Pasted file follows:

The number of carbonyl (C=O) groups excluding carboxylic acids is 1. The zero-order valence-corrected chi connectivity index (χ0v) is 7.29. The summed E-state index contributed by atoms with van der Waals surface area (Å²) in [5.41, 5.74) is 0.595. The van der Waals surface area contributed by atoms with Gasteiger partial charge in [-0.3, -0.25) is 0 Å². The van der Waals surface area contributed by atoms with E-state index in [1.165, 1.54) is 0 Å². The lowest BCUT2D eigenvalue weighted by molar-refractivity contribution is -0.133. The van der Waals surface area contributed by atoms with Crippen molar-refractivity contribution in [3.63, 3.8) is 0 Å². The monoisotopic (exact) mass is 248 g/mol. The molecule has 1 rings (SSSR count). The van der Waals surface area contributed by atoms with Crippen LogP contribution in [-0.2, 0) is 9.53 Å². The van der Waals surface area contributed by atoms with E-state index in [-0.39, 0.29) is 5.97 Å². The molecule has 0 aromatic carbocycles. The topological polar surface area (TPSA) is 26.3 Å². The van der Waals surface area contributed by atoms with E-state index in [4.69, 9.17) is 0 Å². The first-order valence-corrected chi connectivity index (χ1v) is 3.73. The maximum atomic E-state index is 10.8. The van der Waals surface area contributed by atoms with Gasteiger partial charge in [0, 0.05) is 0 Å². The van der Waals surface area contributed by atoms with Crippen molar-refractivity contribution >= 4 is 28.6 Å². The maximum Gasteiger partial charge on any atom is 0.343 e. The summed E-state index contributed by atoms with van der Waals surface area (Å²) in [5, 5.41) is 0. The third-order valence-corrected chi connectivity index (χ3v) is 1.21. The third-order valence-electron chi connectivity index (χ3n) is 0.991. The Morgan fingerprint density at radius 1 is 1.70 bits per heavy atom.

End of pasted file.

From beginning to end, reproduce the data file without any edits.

The number of carbonyl (C=O) groups excluding carboxylic acids is 1. The zero-order valence-corrected chi connectivity index (χ0v) is 7.29. The summed E-state index contributed by atoms with van der Waals surface area (Å²) in [5.41, 5.74) is 0.595. The van der Waals surface area contributed by atoms with Gasteiger partial charge in [-0.3, -0.25) is 0 Å². The van der Waals surface area contributed by atoms with E-state index in [1.165, 1.54) is 0 Å². The lowest BCUT2D eigenvalue weighted by molar-refractivity contribution is -0.133. The van der Waals surface area contributed by atoms with Crippen molar-refractivity contribution in [3.63, 3.8) is 0 Å². The monoisotopic (exact) mass is 248 g/mol. The molecule has 1 rings (SSSR count). The van der Waals surface area contributed by atoms with Crippen LogP contribution in [-0.2, 0) is 9.53 Å². The van der Waals surface area contributed by atoms with E-state index in [-0.39, 0.29) is 5.97 Å². The molecule has 0 aromatic carbocycles. The topological polar surface area (TPSA) is 26.3 Å². The van der Waals surface area contributed by atoms with E-state index in [4.69, 9.17) is 0 Å². The first-order valence-corrected chi connectivity index (χ1v) is 3.73. The maximum atomic E-state index is 10.8. The van der Waals surface area contributed by atoms with Gasteiger partial charge in [0, 0.05) is 0 Å². The van der Waals surface area contributed by atoms with Crippen molar-refractivity contribution >= 4 is 28.6 Å². The maximum Gasteiger partial charge on any atom is 0.343 e. The summed E-state index contributed by atoms with van der Waals surface area (Å²) in [5, 5.41) is 0. The third-order valence-corrected chi connectivity index (χ3v) is 1.21. The third-order valence-electron chi connectivity index (χ3n) is 0.991. The Morgan fingerprint density at radius 1 is 1.70 bits per heavy atom.